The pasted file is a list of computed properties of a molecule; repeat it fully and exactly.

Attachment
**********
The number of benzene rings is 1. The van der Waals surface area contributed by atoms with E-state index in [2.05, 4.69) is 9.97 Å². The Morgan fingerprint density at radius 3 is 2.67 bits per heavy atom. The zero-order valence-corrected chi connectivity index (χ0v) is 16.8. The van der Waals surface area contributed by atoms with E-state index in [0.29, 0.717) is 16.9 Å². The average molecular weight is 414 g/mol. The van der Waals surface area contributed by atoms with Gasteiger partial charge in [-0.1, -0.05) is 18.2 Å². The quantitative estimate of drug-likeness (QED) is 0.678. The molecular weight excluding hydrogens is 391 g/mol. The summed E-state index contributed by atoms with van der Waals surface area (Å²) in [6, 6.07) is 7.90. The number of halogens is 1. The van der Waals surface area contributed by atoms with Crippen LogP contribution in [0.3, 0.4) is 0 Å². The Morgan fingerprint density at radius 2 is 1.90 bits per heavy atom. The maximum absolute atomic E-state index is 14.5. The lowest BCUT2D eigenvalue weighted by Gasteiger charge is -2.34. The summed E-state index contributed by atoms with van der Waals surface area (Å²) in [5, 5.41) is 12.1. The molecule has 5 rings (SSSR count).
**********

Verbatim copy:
The number of benzene rings is 1. The van der Waals surface area contributed by atoms with E-state index in [2.05, 4.69) is 9.97 Å². The Morgan fingerprint density at radius 3 is 2.67 bits per heavy atom. The zero-order valence-corrected chi connectivity index (χ0v) is 16.8. The van der Waals surface area contributed by atoms with E-state index in [0.29, 0.717) is 16.9 Å². The average molecular weight is 414 g/mol. The van der Waals surface area contributed by atoms with Gasteiger partial charge in [-0.1, -0.05) is 18.2 Å². The quantitative estimate of drug-likeness (QED) is 0.678. The molecular weight excluding hydrogens is 391 g/mol. The summed E-state index contributed by atoms with van der Waals surface area (Å²) in [6, 6.07) is 7.90. The number of halogens is 1. The van der Waals surface area contributed by atoms with Crippen LogP contribution in [0.3, 0.4) is 0 Å². The Morgan fingerprint density at radius 2 is 1.90 bits per heavy atom. The maximum absolute atomic E-state index is 14.5. The lowest BCUT2D eigenvalue weighted by Gasteiger charge is -2.34. The summed E-state index contributed by atoms with van der Waals surface area (Å²) in [5, 5.41) is 12.1. The molecule has 5 rings (SSSR count).